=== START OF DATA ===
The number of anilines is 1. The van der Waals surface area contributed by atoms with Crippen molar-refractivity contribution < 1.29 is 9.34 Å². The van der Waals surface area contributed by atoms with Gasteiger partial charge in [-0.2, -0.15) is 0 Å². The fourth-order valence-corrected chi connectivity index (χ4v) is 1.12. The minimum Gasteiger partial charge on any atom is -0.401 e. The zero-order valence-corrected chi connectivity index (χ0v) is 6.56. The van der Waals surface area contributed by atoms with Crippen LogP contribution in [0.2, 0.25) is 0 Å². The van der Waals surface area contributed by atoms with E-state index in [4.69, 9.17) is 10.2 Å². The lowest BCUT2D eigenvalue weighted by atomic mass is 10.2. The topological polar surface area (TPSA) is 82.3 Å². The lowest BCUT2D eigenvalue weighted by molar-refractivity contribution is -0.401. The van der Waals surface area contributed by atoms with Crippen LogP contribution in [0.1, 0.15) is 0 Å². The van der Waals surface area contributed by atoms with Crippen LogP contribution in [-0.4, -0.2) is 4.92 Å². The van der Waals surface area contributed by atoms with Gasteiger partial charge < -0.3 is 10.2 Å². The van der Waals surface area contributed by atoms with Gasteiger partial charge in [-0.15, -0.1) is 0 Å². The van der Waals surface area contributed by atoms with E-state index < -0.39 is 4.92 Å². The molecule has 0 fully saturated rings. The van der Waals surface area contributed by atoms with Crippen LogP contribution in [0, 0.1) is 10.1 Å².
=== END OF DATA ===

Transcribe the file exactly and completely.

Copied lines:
The number of anilines is 1. The van der Waals surface area contributed by atoms with Crippen molar-refractivity contribution < 1.29 is 9.34 Å². The van der Waals surface area contributed by atoms with Gasteiger partial charge in [-0.2, -0.15) is 0 Å². The fourth-order valence-corrected chi connectivity index (χ4v) is 1.12. The minimum Gasteiger partial charge on any atom is -0.401 e. The zero-order valence-corrected chi connectivity index (χ0v) is 6.56. The van der Waals surface area contributed by atoms with Crippen LogP contribution in [0.2, 0.25) is 0 Å². The van der Waals surface area contributed by atoms with E-state index in [4.69, 9.17) is 10.2 Å². The lowest BCUT2D eigenvalue weighted by atomic mass is 10.2. The topological polar surface area (TPSA) is 82.3 Å². The lowest BCUT2D eigenvalue weighted by molar-refractivity contribution is -0.401. The van der Waals surface area contributed by atoms with Crippen LogP contribution in [0.1, 0.15) is 0 Å². The van der Waals surface area contributed by atoms with Crippen LogP contribution in [-0.4, -0.2) is 4.92 Å². The van der Waals surface area contributed by atoms with Gasteiger partial charge < -0.3 is 10.2 Å². The van der Waals surface area contributed by atoms with Gasteiger partial charge in [-0.15, -0.1) is 0 Å². The van der Waals surface area contributed by atoms with E-state index < -0.39 is 4.92 Å². The molecule has 0 fully saturated rings. The van der Waals surface area contributed by atoms with Crippen LogP contribution in [0, 0.1) is 10.1 Å².